Police have used pepper spray against hundreds of people in Warsaw protesting a recent ruling that almost completely bans abortions.
Protesters were stationed outside the home of Deputy Prime Minister Jaroslaw Kaczynski following a ruling from the Constitutional Court that declared abortions in the case of fetal deformities illegal. Protests are occurring all over Poland, in defiance of the country’s ban on large public gatherings, imposed in an effort to slow the spread of COVID-19. One of these protests took place in Warsaw on the night of Thursday, 22 October, outside the home of Deputy Prime Minister Jaroslaw Kaczynski, who heads the governing right-wing Law and Justice party. Police officers used pepper spray and physical force when protesters encroached on the property. Police say some protesters threw stones at the home. 15 people were detained.
Poland’s abortion laws are historically some of Europe’s strictest. Up until the recent ruling abortion was legal in Poland under specific circumstances: when the pregnancy was the result of rape or incest, when the life of the mother was endangered, and in the case of fetal malformation. The recent ruling declared abortion in the case of fetal malformation unconstitutional. This forces pregnant people to carry fetuses incompatible with life to term. The apparent cruelty of this law resounded with the protestors, some of whom were carrying signs with the word “torture” written across them.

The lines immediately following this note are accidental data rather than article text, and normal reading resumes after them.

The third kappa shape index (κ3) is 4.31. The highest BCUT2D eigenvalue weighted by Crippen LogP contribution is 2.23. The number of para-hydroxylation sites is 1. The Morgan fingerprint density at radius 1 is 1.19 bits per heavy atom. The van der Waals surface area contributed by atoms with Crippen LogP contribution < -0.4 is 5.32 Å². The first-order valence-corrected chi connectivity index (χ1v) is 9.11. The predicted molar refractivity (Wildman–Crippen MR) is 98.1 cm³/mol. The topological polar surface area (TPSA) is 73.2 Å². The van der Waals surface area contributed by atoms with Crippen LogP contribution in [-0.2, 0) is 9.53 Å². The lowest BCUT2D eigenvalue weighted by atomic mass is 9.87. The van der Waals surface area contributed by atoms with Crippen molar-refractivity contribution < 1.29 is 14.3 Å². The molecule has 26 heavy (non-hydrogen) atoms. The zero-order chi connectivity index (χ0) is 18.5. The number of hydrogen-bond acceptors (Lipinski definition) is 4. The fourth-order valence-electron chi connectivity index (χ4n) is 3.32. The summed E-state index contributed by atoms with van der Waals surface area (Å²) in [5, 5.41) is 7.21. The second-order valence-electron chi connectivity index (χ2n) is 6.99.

Fewer than 2,000 legal abortions were performed in Poland last year. However women’s rights groups estimate that up to 200,000 abortions were performed either illegally or abroad. Of the 2,000 legal abortions, 98% were performed due to a malformed fetus.
Poland is one of Europe’s most Catholic countries, however opinion polls suggest that the majority of the population is opposed to restricting abortion access.
The ruling was condemned by the Council of Europe, continent’s leading human rights organization. Both Amnesty International and Human Rights Watch have also condemned the ruling.
It is clear that the new ruling does not seek to maintain the health and safety of the menstruating population. When access to abortion is restricted individuals are forced to travel abroad or seek out dangerous underground methods for pregnancy termination. It seems this was already happening on a large scale in Poland, with there being nearly a hundred times more illegal abortions performed compared to legal ones, even before this new restrictive law. For the health and safety of the population, reproductive rights should be placed back where they belong—in the hands of the people directly affected.
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